2. Transplant immunology
• Transplant immunology is the study of the immune
response that occurs when an organ or tissue is moved
(grafted) from one individual to another.
• Transplantation is the process of moving cells, tissues or
organs from one site to another or from one individual to
another for the purpose of repairing damaged or diseased
• A major problem following transplantation is that the immune
system of the recipient sees the grafted tissue as ‘foreign’ and
attacks and destroys it.
3. • Types of tissue graft:
• Autograft –Transplantation of cells, tissues or organs
between sites within the same individual e.g. skin graft.
•Syngeneic graft is a transfer of tissue between
genetically identical individuals, i.e., identical twins
• Allograft – Transplantation of organs or tissues from a
donor to receipient a non-genetically identical individual of
the same species. Allografts are the most common type of
• Xenograft – Transplantation of an organ or tissue between
two different species. ‘Pig valves’, for example, are
commonly used to replace a defective heart valve in humans.
4. May take place between:
different parts of the same
different organisms of the same
Methods of Transplantation:
• The transfer of self tissue from
one body site to another in the
• Due to the genetic homology of
the tissue, the immune system
does not respond to it
Bone marrow transplantation
Definition: It is a graft between genetically
different members of the same species
(human to human).
• Allografts are usually rejected unless the
recipient is given immunosuppressive drugs
• The severity and rapidity of the rejection
will depending on the degree of the
differences between the donor and the
recipient at the MHC loci.
Definition: Xenotransplantation –
the transfer of tissue from one
species to another (animal tissue in
• It is always rejected by an immunocompetent
• Still under trials.
• Xenotransplantation of whole organs is not
• Pig valves’, for example, are commonly used
to repair or replace a defective heart valve in
8. Graft Rejection
• Graft rejection occurs when the recipient’s immune
system attacks the donated graft and begins to destroying
• Each person will have their own specific set of HLA
proteins that the immune system will have learned not to
• The more genetically compatible of HLA genes between donor
and the recipient that can reduce possibility of rejection.
• The immune response is usually triggered by recognizing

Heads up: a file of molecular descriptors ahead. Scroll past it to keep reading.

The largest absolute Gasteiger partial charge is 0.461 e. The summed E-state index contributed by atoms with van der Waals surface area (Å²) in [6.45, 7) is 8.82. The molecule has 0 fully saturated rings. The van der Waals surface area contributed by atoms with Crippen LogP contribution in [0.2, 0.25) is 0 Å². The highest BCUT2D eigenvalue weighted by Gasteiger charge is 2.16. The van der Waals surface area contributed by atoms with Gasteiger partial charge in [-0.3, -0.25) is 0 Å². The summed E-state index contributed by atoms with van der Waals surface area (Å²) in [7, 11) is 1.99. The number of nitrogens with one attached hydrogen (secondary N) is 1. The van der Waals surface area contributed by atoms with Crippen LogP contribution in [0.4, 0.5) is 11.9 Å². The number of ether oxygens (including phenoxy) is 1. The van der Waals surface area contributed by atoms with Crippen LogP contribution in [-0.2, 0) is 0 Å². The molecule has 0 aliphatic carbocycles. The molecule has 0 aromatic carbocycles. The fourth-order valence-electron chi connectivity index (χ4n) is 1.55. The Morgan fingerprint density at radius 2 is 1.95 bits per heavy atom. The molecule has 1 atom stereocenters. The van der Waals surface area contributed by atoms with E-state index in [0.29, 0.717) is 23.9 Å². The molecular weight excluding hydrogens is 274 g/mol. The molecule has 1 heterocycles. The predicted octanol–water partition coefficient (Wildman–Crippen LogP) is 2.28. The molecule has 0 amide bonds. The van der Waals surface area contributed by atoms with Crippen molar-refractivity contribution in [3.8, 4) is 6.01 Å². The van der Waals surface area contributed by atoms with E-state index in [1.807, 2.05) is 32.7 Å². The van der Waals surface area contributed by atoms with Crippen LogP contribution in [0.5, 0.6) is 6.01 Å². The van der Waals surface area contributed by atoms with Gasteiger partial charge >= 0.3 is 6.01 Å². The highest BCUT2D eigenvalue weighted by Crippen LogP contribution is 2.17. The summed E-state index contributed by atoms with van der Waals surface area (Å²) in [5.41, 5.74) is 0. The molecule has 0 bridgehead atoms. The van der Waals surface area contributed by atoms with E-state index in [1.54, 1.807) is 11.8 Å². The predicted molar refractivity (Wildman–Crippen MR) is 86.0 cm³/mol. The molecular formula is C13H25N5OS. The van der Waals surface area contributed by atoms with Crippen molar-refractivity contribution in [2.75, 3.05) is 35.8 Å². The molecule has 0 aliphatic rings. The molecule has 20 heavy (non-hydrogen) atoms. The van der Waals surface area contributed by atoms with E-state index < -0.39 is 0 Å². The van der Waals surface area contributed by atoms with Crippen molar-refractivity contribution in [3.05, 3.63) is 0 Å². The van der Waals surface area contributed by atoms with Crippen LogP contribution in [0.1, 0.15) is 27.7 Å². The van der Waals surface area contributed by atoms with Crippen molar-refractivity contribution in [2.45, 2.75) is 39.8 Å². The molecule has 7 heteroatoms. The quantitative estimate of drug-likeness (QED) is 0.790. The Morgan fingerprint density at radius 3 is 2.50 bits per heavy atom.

of the donor’s HLA proteins as foreign antigens.
9. Clinical stages of rejection:
• There are three stages:
• Hyperacute rejection
• This occurs within minutes or hours after a transplantation.
• It is caused by the presence of preexisting antibodies in the
recipient, that match the foreign antigens of the donor.
• These antibodies generated as a result of previous blood
• The antibodies bind with cells in the blood vessels of the
graft, activates complement, with subsequent aggregation
of neutrophils and platelets, resulting in endothelial cells
damage and thrombosis, which will lead to ischemia and
11. Acute rejection
• This occurs within the first 6 months after transplantation.
• Acute rejection is caused by the antibodies, macrophages
and CD8+ T cells following the detection of non-self
antigens in the donated graft.
• If diagnosed early enough, acute rejection can be treated by
suppressing the immune system.
12. Chronic rejection
• This develops within months to years after transplantation.
• It is the major cause of long-term graft loss
• T cells reactive with alloantigen produce cytokines that
induce endothelial and smooth muscle cells proliferation
leading to vessel blockage and thrombosis
• The main pathologic finding in grafts undergoing chronic
rejection is atherosclerosis of the vascular endothelium.
• There is no cure for chronic rejection other than removal of
13. What are antigens that could mediate graft rejection?
1. Major histocompatibility complex (MHC class I and
2. Minor histocompatibility antigens (also known as H
antigens, which is peptides other than MHC proteins
such as surface protein or enzymes).
14. Graft versus Host Reaction (GVHR)
When grafted tissue has mature T cells, they will attack
host tissue leading to GVHR.
GVHR is major problem for bone marrow transplant.
Methods to overcome GVHR:
Treat bone marrow to deplete T cells.
Use autologous ( bone marrow).